Aluminum's sustainability profile has made it an increasingly viable option for material substitution in key end markets such as transportation and construction, but industry outreach to further educate downstream users on these properties can ensure that this substitution becomes more prevalent and remains a long-term demand trend, JW Aluminum Chief Commercial Officer Ryan Roush said.
Direct stakeholders in the aluminum industry already place high value on the sustainability attributes of the metal, especially those of secondary aluminum produced from recycled content, Roush said in an interview with S&P Global Platts. However, consumers in end markets may not be fully aware of the extent of aluminum's sustainability, which may hinder its adoption in certain applications, he added.
"The key decision makers and influencers in our industry need to do a better job of educating decision-makers outside of our industry, working downstream, talking to architects, talking to building design firms and really pitching and demonstrating the benefits of aluminum both from a physical and sustainability aspect," he said.
The South Carolina-based aluminum company now plans to be more active in engaging end-users throughout the value chain regarding the advantages of aluminum compared with other competing substrates.
"We believe there is a lot of opportunity for material substitution away from competing products into aluminum because wood does rot, vinyl warps and steel rusts, but aluminum doesn't," Roush said.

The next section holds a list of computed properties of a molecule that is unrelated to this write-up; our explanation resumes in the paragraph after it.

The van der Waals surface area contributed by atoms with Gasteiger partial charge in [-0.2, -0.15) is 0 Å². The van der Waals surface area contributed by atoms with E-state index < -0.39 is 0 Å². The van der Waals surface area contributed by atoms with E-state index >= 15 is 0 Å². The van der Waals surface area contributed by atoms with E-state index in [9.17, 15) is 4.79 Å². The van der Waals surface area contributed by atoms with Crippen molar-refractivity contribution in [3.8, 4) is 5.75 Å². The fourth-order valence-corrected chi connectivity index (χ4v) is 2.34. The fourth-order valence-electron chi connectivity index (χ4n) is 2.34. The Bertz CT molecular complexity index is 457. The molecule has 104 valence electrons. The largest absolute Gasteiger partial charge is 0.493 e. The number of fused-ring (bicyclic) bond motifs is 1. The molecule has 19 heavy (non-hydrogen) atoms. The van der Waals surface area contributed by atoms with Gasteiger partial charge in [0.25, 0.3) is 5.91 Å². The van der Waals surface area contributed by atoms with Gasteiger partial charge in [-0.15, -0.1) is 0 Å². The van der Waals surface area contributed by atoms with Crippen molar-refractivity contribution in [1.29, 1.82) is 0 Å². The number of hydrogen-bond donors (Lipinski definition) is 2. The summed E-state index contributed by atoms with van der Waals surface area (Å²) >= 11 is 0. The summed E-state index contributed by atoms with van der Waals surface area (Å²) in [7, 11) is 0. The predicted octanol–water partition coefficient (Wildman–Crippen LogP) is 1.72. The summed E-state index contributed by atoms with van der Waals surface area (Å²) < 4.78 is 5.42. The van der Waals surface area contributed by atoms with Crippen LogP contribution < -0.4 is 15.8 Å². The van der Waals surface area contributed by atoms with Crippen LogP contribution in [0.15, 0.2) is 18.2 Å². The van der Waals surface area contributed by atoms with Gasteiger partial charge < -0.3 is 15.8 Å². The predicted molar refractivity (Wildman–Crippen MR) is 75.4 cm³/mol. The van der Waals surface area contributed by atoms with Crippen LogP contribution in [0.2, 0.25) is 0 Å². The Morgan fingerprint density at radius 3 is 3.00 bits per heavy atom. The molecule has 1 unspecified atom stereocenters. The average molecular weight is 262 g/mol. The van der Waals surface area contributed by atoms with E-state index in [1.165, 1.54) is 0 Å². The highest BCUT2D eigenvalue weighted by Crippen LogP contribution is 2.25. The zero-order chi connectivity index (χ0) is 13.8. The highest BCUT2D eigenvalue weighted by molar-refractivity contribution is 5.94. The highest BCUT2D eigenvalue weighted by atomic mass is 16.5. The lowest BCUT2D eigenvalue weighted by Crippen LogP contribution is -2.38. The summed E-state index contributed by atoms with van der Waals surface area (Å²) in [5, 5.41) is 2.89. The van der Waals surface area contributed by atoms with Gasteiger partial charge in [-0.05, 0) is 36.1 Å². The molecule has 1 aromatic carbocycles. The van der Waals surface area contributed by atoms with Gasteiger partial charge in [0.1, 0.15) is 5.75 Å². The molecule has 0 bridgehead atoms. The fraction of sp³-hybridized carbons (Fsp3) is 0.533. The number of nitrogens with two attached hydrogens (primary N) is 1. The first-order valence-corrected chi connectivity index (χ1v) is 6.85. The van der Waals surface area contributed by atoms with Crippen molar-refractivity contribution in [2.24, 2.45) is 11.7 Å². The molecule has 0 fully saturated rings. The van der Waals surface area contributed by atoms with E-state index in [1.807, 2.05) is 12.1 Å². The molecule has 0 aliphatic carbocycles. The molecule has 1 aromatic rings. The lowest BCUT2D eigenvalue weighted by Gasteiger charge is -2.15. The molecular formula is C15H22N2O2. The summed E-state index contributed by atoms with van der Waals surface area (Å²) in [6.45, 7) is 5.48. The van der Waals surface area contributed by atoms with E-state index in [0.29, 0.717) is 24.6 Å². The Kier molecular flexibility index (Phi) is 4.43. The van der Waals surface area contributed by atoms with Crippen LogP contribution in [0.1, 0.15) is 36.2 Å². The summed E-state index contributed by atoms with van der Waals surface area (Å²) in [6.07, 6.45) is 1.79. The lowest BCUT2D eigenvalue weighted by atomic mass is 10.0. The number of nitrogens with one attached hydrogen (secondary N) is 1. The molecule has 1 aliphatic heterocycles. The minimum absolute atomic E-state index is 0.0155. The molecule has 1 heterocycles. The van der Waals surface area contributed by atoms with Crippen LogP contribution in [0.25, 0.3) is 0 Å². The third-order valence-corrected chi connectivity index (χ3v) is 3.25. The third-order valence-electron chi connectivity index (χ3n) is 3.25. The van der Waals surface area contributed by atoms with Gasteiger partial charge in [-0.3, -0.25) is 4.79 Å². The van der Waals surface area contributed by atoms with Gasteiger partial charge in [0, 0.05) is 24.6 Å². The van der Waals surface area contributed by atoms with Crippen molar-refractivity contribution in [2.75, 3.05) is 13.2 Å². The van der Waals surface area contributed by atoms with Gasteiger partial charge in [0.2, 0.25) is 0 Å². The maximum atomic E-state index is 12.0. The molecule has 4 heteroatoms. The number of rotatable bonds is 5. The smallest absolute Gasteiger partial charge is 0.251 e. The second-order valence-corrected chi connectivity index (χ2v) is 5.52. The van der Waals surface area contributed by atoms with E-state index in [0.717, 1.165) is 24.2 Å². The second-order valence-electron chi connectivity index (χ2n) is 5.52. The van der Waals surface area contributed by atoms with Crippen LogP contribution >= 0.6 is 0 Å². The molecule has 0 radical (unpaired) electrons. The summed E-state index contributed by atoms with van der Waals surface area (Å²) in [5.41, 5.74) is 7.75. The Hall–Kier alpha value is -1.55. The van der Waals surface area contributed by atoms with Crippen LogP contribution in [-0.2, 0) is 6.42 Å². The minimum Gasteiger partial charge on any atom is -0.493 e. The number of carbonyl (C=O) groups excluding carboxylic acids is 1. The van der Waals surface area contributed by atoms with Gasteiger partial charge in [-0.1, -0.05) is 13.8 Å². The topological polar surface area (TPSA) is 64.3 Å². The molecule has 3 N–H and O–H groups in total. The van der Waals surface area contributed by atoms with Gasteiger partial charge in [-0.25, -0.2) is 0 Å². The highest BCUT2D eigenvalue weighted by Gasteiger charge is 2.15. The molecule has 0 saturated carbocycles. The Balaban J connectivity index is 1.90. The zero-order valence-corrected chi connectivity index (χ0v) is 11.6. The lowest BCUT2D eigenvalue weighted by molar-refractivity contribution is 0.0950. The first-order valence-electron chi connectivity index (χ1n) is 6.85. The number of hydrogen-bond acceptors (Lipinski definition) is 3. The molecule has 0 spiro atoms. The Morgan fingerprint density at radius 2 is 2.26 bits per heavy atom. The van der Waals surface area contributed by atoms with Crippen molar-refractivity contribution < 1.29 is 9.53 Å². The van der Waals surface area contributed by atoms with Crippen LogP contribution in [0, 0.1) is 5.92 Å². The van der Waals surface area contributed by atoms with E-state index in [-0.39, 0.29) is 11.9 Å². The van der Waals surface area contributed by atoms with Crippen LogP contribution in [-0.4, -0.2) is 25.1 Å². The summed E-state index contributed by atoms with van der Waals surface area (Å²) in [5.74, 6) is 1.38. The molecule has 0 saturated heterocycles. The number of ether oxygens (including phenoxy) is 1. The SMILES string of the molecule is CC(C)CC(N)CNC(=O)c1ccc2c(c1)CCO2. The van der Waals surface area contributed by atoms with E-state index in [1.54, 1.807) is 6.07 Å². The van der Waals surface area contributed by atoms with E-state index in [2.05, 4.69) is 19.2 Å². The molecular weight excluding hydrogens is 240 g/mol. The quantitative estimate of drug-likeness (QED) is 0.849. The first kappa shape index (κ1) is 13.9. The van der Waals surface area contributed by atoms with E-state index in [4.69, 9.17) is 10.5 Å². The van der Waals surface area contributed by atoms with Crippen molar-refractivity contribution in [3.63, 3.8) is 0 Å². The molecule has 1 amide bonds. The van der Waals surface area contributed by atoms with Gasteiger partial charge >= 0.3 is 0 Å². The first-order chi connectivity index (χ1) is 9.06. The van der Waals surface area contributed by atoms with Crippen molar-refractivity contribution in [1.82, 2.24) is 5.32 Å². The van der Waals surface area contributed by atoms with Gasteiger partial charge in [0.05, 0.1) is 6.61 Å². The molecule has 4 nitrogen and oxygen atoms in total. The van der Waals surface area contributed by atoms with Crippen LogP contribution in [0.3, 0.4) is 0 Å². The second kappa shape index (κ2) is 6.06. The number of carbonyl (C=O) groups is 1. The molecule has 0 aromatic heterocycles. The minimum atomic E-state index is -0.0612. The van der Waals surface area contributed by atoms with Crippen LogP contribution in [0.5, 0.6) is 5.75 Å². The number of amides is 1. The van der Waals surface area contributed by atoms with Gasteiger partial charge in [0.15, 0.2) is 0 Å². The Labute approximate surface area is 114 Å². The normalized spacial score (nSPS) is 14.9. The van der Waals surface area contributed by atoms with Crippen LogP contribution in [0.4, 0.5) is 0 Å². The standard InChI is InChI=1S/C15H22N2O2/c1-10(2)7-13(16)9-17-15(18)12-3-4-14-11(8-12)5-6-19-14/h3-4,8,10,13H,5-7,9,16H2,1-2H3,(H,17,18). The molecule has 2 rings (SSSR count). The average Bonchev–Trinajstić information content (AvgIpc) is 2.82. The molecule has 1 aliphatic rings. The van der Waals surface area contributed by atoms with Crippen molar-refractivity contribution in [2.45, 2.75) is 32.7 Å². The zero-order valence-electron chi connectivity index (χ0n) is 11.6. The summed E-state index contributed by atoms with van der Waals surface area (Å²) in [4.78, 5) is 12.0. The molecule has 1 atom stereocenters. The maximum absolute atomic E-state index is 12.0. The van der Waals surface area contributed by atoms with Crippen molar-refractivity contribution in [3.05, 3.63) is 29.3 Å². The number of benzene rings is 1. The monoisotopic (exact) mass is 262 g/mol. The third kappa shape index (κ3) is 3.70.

"The strength-to-weight ratio of aluminum is a good story, and the sustainability angle of aluminum in general is a very good story. So, we are focused on trying to move downstream in our value chain and explain the benefits."
Roush said the construction industry represents a prime opportunity for greater material substitution to aluminum, especially as demand from the sector has grown rapidly over the last year with strong home sales and renovation activity driven partially by work-from-home policies.
Education must extend into recycling efforts
To take full advantage of aluminum's sustainability profile, Roush said the US also needs to ramp up recycling efforts with greater education outreach and the implementation of infrastructure such as aluminum can deposit programs.
"It's common knowledge that states that have the deposit program for recycled beverage cans have higher collection rates," he said. "[We need] education first, then putting into action some deposit programs and then looking at different melting technologies to make the process simpler as you look to extract aluminum from other substrates or materials."
In addition, investments must be made to modernize the nation's recycling facilities for greater aluminum collection and recovery.
"Some of the difficulties of recycling is separating material, and if you have state-of-the-art recycling facilities that can be utilized, then I think you have a better opportunity of getting those collection rates up," Roush said. "Then that aluminum gets back into the value chain to be reproduced into another product."
Roush said JW and its partners in the supply chain will start lobbying for deposit programs to increase awareness on the importance of aluminum recycling. The company will leverage the scrap processing capabilities at its main facility in Goose Creek, South Carolina, to support these efforts.
"Aluminum can be continually recycled without losing its original properties," he said. "75% of all aluminum ever produced is still in use today."
JW's Goose Creek facility is currently in the process of converting its operations to run fully on scrap input following an expansion at the plant last year.
"We are committed to getting as close to 100% scrap utilization as possible, and we have the plans and team in place to make sure that we do everything we can to use the most recycled content in our products as possible," Roush said.